A Bloody Battle for Floyd Mayweather Jr.'s Invincibility ... and Image

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The boxer maintained his incredible winning streak Saturday, but seemed slower, more vulnerable, and concerned about his status as a sports-world villain.

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On Saturday night in Las Vegas, boxer Floyd Mayweather Jr. endured more punishment and threw more punches then he has in years, maybe ever. Mayweather—the greatest American boxer and arguably the best fighter practicing today—said that the reason he took so many concussive blows was to ingratiate himself to the American public who are enduring an economic recession.  Mayweather was guaranteed $32 million for the bout, and his promoter was projecting it to be the second largest pay-per-view fight in history. Millions of people, Mayweather said, were making a sacrifice to purchase his $59.95 pay-per-view fight—they deserved a good show.

They got one.

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Miguel Cotto, a Puerto Rican star, came into the bout as a longshot but nearly matched Mayweather for 12 rounds. Mayweather would end up victorious in a unanimous decision, increasing his incredible winning streak to 43 straight victories, an epic feat in modern sports. But the fight wasn't without its nervous moments for the American fighter. Cotto, a betting underdog, forced Mayweather, 35, into some precarious situations in the ring.  Cotto, 31, who reportedly went to the hospital after the final bell, pressed the action, and took more than he gave, but he fought with incredible verve.  It was unclear if it was age or truly a desire to create a "fan-friendly fight"—meaning one with a lot of punches given and received—that forced Mayweather to go toe-to-toe with Cotto, but toe-to-toe he went at his own peril. 

And for the first time since he fought Oscar De La Hoya five years ago, Mayweather showed some vulnerabilities. Instead of using his beautiful footwork to move backwards and laterally to avoid punches, he spent time on the ropes, taking shots from Cotto, saying later "I could have boxed on the outside, but I wanted to give the people a battle."  Mayweather might have chalked up his ring strategy to his desire to please the fans, but Cotto brilliantly mixed up his punches, smartly cutting off the ring, and even giving Mayweather a bloody nose with a couple of stiff jabs mid-way through the fight.  For years, Mayweather has seemed untouchable, but Cotto's intelligent fury scraped away some of his veneer of invincibility. 

Mayweather was able to earn the win because he is still a master boxer blessed with a brilliant mind for the fight game, deflecting punches by angling his own body, and changing his strategy from round to round to keep his opponent off balance.  He threw 687 punches, 181 more than Cotto, and Mayweather connected on 26 percent of them, and, most importantly, neutralized Cotto's signature left hook. Mayweather showed some power up his own, landing a vicious upper cut in the twelfth and final round, which almost ended Cotto's night before the fight went to the score cards. 

"Usually I don't have any bumps and bruises," he said solemnly. "Tonight I do."

After his fights, "Money" Mayweather usually comes to the post fight press conference in a tailored suit, but on Saturday he wore a black track suit. His face was bruised and puffy like I've never seen it. ("Usually I don't have any bumps and bruises," he said solemnly. "Tonight I do.") After 43 experiences in the prize fighting ring, there is a toll that starts to take—the fighters get just that much slower, their desire to fight just that much less.  Mayweather hinted at retirement and there was a nervous sigh in the boxing universe.  Mayweather is the most well-known American in the sport, and he has no obvious heir apparent.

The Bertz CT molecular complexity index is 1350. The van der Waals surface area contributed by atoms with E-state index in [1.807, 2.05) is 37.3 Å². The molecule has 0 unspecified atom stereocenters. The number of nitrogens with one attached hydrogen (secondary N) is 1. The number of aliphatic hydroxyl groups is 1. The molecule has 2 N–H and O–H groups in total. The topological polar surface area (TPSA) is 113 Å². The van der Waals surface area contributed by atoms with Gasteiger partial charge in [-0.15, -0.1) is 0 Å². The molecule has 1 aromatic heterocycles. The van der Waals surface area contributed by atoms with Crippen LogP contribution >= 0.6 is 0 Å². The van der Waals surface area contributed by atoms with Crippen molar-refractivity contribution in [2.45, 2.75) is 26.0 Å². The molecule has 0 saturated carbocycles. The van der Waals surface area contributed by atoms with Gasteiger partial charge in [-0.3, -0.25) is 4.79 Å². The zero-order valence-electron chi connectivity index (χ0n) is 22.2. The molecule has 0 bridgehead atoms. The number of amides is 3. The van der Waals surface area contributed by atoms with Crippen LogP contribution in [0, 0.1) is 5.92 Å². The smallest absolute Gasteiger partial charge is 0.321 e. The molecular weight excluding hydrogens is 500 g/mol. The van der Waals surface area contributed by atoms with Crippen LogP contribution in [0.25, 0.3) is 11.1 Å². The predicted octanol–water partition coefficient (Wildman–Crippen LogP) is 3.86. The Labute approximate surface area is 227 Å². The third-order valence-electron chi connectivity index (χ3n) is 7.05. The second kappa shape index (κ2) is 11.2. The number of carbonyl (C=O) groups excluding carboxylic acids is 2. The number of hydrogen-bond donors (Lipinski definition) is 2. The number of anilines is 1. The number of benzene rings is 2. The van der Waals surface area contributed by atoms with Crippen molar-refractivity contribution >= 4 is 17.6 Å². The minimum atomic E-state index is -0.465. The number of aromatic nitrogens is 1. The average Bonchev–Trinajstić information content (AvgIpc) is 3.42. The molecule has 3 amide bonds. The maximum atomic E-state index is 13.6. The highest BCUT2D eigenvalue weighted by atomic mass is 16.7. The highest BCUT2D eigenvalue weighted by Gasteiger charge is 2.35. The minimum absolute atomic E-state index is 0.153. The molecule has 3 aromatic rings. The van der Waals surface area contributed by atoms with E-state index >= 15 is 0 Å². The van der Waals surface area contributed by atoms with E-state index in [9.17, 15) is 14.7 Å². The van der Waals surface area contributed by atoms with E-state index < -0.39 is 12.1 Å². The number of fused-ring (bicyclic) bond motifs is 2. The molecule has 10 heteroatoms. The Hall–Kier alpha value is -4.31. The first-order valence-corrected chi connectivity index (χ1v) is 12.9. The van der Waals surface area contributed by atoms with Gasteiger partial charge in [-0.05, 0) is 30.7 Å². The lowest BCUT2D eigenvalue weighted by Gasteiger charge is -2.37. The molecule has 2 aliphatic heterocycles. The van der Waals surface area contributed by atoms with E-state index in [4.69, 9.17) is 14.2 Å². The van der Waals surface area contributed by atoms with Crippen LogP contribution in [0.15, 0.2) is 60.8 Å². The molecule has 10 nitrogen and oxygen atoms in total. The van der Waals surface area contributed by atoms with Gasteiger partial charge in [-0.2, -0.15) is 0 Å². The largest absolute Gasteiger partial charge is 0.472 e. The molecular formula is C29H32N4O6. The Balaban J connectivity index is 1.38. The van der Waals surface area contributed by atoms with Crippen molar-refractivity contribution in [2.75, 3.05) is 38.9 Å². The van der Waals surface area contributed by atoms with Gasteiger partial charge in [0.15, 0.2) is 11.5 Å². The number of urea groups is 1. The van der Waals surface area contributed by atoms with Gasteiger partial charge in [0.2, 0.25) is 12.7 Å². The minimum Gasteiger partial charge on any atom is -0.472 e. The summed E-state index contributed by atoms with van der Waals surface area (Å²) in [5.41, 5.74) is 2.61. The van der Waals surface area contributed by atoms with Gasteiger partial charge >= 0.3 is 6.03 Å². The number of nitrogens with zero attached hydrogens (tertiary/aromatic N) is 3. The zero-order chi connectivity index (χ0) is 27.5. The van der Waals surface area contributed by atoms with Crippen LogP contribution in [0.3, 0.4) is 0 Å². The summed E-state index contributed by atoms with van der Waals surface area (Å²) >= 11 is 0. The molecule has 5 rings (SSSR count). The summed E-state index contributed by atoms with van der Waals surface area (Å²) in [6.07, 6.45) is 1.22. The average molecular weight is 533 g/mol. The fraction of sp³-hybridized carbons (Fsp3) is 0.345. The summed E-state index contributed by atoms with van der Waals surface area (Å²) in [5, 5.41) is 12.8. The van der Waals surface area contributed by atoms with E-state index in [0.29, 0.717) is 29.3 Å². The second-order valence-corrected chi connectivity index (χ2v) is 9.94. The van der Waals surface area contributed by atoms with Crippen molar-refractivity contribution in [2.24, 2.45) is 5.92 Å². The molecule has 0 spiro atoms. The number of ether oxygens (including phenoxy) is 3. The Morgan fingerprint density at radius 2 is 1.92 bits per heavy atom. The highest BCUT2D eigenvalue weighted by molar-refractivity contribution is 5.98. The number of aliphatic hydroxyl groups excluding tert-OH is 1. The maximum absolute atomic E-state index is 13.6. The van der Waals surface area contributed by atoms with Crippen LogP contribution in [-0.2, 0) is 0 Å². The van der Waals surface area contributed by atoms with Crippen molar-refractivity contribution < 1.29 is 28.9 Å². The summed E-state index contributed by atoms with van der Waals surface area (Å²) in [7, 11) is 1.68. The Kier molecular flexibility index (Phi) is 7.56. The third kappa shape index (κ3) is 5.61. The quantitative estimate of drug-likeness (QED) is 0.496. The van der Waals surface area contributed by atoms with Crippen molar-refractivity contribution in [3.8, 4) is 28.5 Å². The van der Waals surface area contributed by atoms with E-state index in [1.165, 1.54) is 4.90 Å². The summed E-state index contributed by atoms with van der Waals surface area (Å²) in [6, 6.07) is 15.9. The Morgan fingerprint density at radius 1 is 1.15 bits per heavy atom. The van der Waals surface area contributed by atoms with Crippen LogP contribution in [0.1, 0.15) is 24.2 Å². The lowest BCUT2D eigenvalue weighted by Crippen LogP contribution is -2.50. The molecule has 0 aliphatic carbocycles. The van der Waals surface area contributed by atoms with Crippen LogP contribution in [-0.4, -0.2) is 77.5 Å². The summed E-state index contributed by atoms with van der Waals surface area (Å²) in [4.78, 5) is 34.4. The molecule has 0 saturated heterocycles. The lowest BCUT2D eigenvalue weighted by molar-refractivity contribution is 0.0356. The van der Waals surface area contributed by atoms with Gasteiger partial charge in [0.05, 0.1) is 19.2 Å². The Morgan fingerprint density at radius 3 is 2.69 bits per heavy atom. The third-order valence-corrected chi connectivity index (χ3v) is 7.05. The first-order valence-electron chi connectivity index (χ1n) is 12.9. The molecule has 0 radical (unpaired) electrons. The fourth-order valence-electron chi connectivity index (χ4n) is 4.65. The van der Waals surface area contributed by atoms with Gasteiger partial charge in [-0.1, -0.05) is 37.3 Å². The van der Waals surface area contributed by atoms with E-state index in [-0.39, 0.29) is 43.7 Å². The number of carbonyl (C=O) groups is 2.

Nearing midnight, Mayweather was more personally reflective than usual. He seemed to want people to like him, and was trying to figure out how to do that. He had started the night by having Justin Bieber walk him to the ring, which helped deflect the usual rainstorm of boos.  People pay to see Mayweather's fights because they want to see him lose, but now as he nears the end of his career, he seems uneasy with his notoriety.  It's well-earned, though:  He can be a bore with his chronic bragging, and he is due in jail on June 1 for domestic battery.  But on Saturday he talked like a man seeking redemption, speaking of his charity work with the United Nations and Habitat for Humanity. Then, of course, the conversation—as it always does—lead to Pacquiao, the boxer/Congressman/game-show host from the Philippines.  The sports world has been begging for the two men, considered the best boxers of this era, to finally face each other.

Would he fight him? "I wanted to fight Pacquiao this fight but I couldn't make it happen."  The men have been talking about fighting for a couple years, but both seem reluctant. The two are still the best, but they are also getting older.  Every punch they receive leads to the inevitable. Pacquiao looked just a little bit slower in his last fight against Juan Manuel Marquez, and on Saturday Mayweather didn't look quite as quick as he once did.  Mayweather talked of Pacquiao, who fights in June, and wanting to fight him because the fans wanted it. Everyone cheered him because everyone wants it, too, but Mayweather vs. Pacquiao looks no closer to happening. Both men won't let it: They don't want to end the illusion of their own invincibility.

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